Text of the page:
Harvard Law School announced Wednesday that it will accept the Graduate Record Examination (GRE) in a pilot program for students applying to its class of 2018.
The move is a major divergence from the norm in law school admissions, and is part of a larger strategy to expand access to legal education and to diminish the financial burden, according to Harvard.
“Harvard Law School is continually working to eliminate barriers as we search for the most talented candidates for law and leadership,” HLS Dean Martha Minow said. “For many students, preparing for and taking both the GRE and the LSAT is unaffordable. All students benefit when we can diversify our community in terms of academic background, country of origin, and financial circumstances.”
Other law schools have recently made similar decisions. Last year, the University of Arizona School of Law became the first school to allow students to replace LSAT scores with those from the GRE, and two others have since followed.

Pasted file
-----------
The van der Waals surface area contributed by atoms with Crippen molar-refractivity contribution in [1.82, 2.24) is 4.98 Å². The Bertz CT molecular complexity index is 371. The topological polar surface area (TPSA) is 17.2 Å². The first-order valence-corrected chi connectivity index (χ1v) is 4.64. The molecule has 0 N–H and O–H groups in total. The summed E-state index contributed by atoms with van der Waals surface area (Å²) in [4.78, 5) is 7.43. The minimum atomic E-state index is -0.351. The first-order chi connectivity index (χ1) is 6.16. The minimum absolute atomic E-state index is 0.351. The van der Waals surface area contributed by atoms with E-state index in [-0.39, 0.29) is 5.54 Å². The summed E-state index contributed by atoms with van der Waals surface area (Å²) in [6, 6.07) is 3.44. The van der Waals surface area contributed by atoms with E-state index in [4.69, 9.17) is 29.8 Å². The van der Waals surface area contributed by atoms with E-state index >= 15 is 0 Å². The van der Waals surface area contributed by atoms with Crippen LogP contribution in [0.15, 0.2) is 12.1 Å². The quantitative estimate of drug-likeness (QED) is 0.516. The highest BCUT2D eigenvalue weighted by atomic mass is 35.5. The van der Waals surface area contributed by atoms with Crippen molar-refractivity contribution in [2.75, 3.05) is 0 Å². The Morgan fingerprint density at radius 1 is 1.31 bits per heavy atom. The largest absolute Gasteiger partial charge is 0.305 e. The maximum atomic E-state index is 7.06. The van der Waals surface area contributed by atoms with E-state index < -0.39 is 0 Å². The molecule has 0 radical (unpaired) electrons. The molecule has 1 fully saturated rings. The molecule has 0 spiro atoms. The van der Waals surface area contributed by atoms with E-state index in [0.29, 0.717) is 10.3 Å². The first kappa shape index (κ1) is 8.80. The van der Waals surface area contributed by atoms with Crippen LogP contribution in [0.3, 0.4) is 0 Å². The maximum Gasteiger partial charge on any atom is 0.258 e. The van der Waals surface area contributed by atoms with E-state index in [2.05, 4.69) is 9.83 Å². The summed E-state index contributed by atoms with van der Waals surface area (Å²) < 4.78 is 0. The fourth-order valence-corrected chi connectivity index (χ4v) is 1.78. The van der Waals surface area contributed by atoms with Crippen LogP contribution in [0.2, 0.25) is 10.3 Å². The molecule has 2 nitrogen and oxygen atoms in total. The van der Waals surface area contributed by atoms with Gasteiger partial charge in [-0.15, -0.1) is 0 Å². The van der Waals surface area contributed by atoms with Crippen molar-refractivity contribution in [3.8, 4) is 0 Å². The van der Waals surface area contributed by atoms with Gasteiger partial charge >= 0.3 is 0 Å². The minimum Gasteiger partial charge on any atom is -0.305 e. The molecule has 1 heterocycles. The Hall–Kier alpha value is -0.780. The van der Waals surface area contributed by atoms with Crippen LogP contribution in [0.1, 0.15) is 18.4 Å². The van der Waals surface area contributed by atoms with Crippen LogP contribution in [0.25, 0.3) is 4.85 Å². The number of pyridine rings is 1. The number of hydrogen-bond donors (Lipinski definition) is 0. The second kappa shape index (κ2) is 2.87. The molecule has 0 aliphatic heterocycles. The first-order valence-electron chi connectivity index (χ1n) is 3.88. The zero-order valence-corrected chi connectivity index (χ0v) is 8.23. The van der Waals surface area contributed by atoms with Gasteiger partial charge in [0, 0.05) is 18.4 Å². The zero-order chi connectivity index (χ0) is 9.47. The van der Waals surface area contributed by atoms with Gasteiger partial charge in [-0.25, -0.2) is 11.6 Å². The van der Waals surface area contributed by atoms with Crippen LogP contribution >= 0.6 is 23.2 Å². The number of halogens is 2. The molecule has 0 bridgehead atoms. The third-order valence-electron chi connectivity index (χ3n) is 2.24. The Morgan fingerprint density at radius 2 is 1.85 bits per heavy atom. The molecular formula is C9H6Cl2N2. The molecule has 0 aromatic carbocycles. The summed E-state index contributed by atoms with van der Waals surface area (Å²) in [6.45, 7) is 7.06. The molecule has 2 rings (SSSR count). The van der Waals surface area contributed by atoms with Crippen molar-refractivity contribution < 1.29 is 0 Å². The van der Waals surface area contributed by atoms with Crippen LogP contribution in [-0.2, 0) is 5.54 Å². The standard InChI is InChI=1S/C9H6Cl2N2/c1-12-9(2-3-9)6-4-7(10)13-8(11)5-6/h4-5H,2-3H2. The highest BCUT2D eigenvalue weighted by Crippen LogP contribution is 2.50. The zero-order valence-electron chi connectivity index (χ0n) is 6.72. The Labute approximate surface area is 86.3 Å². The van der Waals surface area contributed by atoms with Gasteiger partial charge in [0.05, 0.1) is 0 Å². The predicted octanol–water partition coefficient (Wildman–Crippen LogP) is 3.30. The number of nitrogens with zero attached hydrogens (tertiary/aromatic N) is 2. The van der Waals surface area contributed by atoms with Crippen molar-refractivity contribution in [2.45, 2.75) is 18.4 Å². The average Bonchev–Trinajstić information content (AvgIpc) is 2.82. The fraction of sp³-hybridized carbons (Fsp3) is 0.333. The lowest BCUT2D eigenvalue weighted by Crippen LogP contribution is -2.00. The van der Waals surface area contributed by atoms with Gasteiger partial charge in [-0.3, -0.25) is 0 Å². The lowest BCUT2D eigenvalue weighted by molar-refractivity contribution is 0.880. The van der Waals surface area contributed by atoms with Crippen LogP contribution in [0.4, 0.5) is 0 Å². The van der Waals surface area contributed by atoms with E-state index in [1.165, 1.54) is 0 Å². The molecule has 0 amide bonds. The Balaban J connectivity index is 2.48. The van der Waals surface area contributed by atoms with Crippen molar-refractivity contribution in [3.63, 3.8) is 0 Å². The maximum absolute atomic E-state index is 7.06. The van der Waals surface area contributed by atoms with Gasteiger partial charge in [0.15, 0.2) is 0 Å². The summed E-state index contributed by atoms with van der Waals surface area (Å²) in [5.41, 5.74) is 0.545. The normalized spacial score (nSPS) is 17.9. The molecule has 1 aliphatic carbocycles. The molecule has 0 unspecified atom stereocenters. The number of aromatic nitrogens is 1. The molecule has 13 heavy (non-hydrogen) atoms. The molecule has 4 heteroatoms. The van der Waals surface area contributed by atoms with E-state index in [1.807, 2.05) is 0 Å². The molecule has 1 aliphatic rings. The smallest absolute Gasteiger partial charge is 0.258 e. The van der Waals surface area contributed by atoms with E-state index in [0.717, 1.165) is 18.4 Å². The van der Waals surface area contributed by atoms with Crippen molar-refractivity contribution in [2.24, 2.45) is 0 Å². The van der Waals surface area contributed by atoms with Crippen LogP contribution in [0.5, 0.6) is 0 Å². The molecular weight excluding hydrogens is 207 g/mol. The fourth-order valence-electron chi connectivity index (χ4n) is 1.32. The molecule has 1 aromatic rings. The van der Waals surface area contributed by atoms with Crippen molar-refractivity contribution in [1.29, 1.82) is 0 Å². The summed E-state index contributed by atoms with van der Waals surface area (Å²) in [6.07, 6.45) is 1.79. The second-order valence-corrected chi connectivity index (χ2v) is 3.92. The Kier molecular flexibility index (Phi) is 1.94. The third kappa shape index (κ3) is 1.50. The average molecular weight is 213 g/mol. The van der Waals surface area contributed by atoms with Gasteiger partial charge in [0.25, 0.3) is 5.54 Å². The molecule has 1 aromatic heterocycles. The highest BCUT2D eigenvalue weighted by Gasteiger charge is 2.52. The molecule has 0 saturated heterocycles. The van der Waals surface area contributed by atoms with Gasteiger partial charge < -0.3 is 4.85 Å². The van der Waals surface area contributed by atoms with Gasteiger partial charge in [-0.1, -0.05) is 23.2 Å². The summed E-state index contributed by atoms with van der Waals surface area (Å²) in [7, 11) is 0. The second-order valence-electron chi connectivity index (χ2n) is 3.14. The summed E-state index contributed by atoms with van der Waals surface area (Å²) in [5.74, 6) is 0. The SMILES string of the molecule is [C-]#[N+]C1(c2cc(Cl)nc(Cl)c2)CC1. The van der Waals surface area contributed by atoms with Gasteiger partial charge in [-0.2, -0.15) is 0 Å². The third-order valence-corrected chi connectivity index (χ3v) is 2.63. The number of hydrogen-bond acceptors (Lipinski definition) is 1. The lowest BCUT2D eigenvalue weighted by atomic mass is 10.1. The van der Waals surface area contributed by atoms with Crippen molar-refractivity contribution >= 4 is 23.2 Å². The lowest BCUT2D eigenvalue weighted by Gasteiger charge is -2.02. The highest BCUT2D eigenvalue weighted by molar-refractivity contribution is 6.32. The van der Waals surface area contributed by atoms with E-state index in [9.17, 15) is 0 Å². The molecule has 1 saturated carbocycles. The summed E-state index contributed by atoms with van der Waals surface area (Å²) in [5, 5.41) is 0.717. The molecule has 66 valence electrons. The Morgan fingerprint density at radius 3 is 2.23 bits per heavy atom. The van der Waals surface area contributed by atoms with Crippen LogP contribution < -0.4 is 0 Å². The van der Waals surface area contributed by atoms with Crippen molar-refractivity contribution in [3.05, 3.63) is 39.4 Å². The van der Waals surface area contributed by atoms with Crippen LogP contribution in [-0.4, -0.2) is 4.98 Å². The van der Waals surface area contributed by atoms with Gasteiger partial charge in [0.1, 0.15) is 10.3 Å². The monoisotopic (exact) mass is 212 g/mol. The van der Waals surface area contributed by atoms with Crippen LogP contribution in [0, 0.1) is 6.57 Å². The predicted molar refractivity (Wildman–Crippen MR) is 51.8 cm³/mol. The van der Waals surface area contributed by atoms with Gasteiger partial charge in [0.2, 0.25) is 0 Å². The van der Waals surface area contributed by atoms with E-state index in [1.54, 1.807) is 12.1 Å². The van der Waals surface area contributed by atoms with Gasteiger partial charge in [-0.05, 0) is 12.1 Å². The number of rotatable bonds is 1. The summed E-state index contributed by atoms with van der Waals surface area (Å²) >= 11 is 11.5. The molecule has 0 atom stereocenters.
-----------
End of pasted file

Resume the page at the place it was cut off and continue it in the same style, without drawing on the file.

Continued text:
But much of the discussion that followed the previous decisions centered on dropping the LSAT requirement as a strategy to buoy sagging student enrollments at law schools.
Harvard, arguably the most prominent law school name alongside Yale Law School, has been fairly immune to declining application numbers that’s common elsewhere.
Its pilot program to drop the LSAT requirement instead seems to follow similar changes at the University meant to decrease some of the financial burden and provide more options during the application process, like conducting interviews remotely via computers and removing certain financial deposit requirements.
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